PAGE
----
Sunday, March 20, 2011

In light-hearted defence of what I write

Long before I got published, a certain section of books was being slotted as chick-lit. I cringed when I first heard the term being loosely tossed about and I still do. Chick lit can mean many things to many people but by and large, any book that is written by a female writer, has female protagonists and does not fall under heavy or serious literature is termed chick-lit. There is a certain amount of condescension in-built in the term. By the virtue of the values that have come to be associated with it, the term broadly suggests that women writers offer and women readers lap up non-serious writing.

I am often amazed when writers themselves have no issues seeing their work slotted as chick-lit. Of course I will be accused of paying too much attention to semantics but maybe the term itself has something to do with this - chick ( often a condescending slag to describe a girl) and lit (not quite literature, you see).

Let us just take the broad parameters that are used to toss books in this pile - woman protagonist, an urban setting, themes such as work, relationships and friends, the use of humour as a literary tool. Now, just change all the woman parts to man parts (oh, wait) and what do you have - oh dear, just literature, wouldn't you say? Some of you will jump and produce from the hat at this time the lad-lit. To this, I have but only this to say - why do we have this need for over-categorization? In my opinion, there are only two kinds of literature - good and bad. Everything else is irrelevant and often detrimental. Let's face it - when it comes to women writers, there is an urge within the community to slot it differently and that's why we not have the broad chick-lit, but also mommy lit (apparently my first book contributed to this), historical chick-lit, hen-lit, working girl lit and so on and so forth. Whatever be the genre, this practice aims at making woman writers and readers intensely aware of their gender. Fluffy or trashy writing is just that, whether it's written (or read) by a man or a woman. Ditto for genuinely engaging, funny, fine story-telling. Let's please not use genres to put the little woman in her place.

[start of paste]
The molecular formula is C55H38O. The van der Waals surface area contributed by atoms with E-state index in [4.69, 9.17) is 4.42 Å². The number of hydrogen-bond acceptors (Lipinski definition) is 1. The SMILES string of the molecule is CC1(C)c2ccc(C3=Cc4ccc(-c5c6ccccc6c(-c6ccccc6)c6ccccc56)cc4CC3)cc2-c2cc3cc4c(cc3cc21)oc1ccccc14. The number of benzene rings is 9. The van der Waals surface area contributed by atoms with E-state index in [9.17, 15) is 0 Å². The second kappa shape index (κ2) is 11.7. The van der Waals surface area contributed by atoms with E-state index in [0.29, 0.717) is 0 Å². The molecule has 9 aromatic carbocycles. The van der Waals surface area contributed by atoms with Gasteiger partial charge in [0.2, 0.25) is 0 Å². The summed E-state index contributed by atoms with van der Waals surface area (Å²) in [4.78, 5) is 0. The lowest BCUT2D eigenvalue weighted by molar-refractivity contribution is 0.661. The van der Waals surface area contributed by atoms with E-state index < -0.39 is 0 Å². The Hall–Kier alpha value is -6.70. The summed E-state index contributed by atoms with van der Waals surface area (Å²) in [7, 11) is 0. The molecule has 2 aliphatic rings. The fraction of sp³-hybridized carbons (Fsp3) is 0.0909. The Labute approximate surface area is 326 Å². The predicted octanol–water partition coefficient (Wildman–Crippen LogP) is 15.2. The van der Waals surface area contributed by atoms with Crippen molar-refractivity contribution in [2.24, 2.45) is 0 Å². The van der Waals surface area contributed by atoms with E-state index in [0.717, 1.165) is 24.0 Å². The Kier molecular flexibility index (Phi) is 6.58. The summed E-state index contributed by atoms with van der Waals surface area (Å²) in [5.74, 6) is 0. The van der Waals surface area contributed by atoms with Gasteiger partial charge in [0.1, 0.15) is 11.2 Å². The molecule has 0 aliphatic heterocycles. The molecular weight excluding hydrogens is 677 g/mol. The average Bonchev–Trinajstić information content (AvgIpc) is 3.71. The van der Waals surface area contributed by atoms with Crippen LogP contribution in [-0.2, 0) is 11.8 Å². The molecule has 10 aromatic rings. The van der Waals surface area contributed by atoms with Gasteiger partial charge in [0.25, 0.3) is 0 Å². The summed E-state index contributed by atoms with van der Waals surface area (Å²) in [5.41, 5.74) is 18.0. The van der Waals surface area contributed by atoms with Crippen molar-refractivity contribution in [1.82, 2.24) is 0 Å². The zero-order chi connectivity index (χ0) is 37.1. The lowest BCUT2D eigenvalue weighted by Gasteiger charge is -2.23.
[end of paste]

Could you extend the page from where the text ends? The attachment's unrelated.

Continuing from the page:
I have worked in marketing communication long enough to know that this is probably a case of targeted marketing. Maybe that is also the reason why these books always have similar covers.

After reading many reviews of By The Water Cooler, I have concluded that I am being slotted as a chick-lit writer myself. Well, I refuse to tow the line. I am a writer. I am a humour writer, just so you don't confuse me with a mystery writer and go looking for whodunnits in my books but I am not and never will be slotted a chick-lit writer. And when it comes to my readers, I am willing to be read by dogs and cats and giant pandas, not just chicks.

I hope some filmmaker somewhere is echoing my thoughts when it comes to the chick-flick.

Also, just an aside but Jane Austen dealt with women protagonists and her themes reflected the concerns of women in that day and age (marriage to a suitable boy, the lack of options when it came to financial stability, obligations to the family and so on). Ms Austen was also unarguably one of the wittiest writers we have seen. Would we then call her writing the original chick-lit? Lord, I hope not.

Of course I will be told to take a light-hearted view of things. Fortunately, the thing about being a humour writer is - I already am.

14 comments:

Sachinky said...

I have heard Jane Austen as being referred to as '19th century chick-lit.'

kbpm said...

yeah, i hear you. they can call it whatever, your loyal fans (me! me! pick me!) don't care. of course, you know that!

Aneela Z said...